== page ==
Mexico’s Energy Reform: What’s Next for Business?

If Mexico’s energy reform succeeds, Mexico will evolve from a major supplier of oil to strategic global supplier in the next decade, David Goldwyn—the State Department’s former special envoy and coordinator for international energy affairs—told a conference of energy executives in Houston, Texas. The Mexican Congress moved into phase two of energy reform in February of 2014, taking on the task of promulgating the implementing legislation. The next two years in particular will be critical for constructing competitive contract terms to attract international investors and establish effective regulatory institutions.

New Mexican Undersecretary of Hydrocarbons María de Lourdes Melgar presented a play-by-play of the next two years for the Mexican oil and gas and electricity industries. Four types of contracts will open to incentivize international investors: service contracts, profit-sharing contracts, production-sharing contracts, and licenses (which operate similarly to concessions).

Despite progress on these new contracts, top of the list for Mexico will be getting the transparency and anti-corruption measures right: “these could make or break the reforms,” Lourdes Melgar highlighted. Not only will there be autonomous regulation of the sector, but these agencies will be independently funded, which fundamentally changes PEMEX’s current way of operating. Mexico will adopt international best practices on contract transparency, external audits, and disclosure of payments that, if implemented well, will catapult Mexico “to the head of its class, and on par with Norway,” said Goldwyn.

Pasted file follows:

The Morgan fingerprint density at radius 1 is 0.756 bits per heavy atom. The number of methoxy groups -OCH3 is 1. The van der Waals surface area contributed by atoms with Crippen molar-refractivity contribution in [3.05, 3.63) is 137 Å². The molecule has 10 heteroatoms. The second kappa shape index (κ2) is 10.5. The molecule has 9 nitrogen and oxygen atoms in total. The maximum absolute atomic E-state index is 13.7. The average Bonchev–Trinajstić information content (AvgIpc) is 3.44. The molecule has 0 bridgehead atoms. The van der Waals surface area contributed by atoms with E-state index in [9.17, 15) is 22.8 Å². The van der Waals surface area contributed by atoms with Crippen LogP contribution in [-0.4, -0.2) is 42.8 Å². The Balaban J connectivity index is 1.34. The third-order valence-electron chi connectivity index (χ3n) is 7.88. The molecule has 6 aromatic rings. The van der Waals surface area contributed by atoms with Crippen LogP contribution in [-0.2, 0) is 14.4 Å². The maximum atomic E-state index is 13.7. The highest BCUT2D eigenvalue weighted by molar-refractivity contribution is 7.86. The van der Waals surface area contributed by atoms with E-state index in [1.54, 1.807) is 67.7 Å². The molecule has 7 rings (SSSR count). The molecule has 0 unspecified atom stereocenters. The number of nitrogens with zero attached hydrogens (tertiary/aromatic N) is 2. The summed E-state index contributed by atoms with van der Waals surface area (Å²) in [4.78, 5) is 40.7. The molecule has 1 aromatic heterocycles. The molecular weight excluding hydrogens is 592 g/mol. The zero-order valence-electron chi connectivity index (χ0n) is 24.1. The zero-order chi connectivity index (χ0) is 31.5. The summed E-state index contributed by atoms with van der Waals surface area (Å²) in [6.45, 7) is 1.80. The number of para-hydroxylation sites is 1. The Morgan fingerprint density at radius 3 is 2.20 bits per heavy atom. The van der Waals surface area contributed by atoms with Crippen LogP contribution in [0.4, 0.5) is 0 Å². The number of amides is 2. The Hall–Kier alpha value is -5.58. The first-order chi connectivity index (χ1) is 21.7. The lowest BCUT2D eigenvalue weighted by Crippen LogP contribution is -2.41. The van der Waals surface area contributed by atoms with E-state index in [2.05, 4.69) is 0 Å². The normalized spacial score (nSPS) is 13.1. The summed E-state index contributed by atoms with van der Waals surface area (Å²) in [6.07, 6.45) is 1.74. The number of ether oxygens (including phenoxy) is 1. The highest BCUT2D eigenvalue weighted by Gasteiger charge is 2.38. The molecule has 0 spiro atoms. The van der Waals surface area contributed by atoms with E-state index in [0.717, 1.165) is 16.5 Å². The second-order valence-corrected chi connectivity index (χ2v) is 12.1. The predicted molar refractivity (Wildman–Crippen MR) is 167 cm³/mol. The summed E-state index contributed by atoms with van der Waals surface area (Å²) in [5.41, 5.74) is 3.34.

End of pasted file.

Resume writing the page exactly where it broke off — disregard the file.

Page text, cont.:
The Atlantic Council’s recent report authored by David Goldwyn, Mexico Rising: Comprehensive Energy Reform at Last?, outlines the biggest commercial opportunities for investors to watch in the near-term. “The first ripe basket of opportunities will come from joint ventures with PEMEX,” Goldwyn explained. International companies can immediately begin helping develop the “bitten apples,” or mature fields that PEMEX has only partially developed. Next opportunities will be seismic analysis (much work still to be done to assess potential reserves); new acreage when the first bidding rounds start in the next two years; and power sector opportunities, including both creating generation capacity and bringing US gas into Mexico.

The energy reforms are promising for Mexican prosperity and global economic competitiveness, but even more important for the United States are the geostrategic implications of Mexican ascendance. Peter Schechter, director of the Atlantic Council’s Adrienne Arsht Latin America Center, explained: “There is a sense in Washington that what’s happening in Mexico is very important. Mexico is going to strengthen North American energy independence and reduce dependence on the Middle East.” Even so, reforms must create a sense in Mexico and abroad that there will be a strong PEMEX no longer managed by the government, that these changes will strengthen civil society, and that the reforms will bolster government ability to deliver social investments in schools and hospitals.

The Houston conference was jointly hosted by the Atlantic Council and the University of Texas at Austin (UT). Jorge Piñon, director of UT’s Center of International Energy and Environmental Policy, moderated the discussion with Undersecretary Lourdes Melgar.

Related Experts: Peter Schechter